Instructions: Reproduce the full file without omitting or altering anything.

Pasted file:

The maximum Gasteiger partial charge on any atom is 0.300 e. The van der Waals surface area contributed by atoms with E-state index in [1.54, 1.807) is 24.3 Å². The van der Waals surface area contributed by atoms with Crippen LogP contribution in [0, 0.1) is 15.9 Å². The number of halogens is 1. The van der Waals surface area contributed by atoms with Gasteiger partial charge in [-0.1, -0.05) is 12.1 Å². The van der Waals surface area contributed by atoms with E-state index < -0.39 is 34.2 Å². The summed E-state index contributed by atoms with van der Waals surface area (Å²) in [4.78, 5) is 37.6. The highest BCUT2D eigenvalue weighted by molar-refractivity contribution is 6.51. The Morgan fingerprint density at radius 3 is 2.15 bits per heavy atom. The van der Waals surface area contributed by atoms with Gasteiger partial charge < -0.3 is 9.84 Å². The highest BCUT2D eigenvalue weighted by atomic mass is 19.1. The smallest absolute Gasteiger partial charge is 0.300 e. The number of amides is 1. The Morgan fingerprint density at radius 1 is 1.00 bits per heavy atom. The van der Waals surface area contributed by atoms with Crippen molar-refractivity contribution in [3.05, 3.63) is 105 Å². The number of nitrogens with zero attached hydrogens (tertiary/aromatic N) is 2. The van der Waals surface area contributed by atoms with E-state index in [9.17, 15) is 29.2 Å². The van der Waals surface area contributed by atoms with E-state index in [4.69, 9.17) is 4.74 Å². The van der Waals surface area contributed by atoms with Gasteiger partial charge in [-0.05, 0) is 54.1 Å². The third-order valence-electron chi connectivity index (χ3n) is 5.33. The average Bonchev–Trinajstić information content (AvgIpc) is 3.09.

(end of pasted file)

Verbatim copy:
The maximum Gasteiger partial charge on any atom is 0.300 e. The van der Waals surface area contributed by atoms with E-state index in [1.54, 1.807) is 24.3 Å². The van der Waals surface area contributed by atoms with Crippen LogP contribution in [0, 0.1) is 15.9 Å². The number of halogens is 1. The van der Waals surface area contributed by atoms with Gasteiger partial charge in [-0.1, -0.05) is 12.1 Å². The van der Waals surface area contributed by atoms with E-state index < -0.39 is 34.2 Å². The summed E-state index contributed by atoms with van der Waals surface area (Å²) in [4.78, 5) is 37.6. The highest BCUT2D eigenvalue weighted by molar-refractivity contribution is 6.51. The Morgan fingerprint density at radius 3 is 2.15 bits per heavy atom. The van der Waals surface area contributed by atoms with Gasteiger partial charge < -0.3 is 9.84 Å². The highest BCUT2D eigenvalue weighted by atomic mass is 19.1. The smallest absolute Gasteiger partial charge is 0.300 e. The number of amides is 1. The Morgan fingerprint density at radius 1 is 1.00 bits per heavy atom. The van der Waals surface area contributed by atoms with Crippen molar-refractivity contribution in [3.05, 3.63) is 105 Å². The number of nitrogens with zero attached hydrogens (tertiary/aromatic N) is 2. The van der Waals surface area contributed by atoms with E-state index in [9.17, 15) is 29.2 Å². The van der Waals surface area contributed by atoms with E-state index in [4.69, 9.17) is 4.74 Å². The van der Waals surface area contributed by atoms with Gasteiger partial charge in [-0.05, 0) is 54.1 Å². The third-order valence-electron chi connectivity index (χ3n) is 5.33. The average Bonchev–Trinajstić information content (AvgIpc) is 3.09.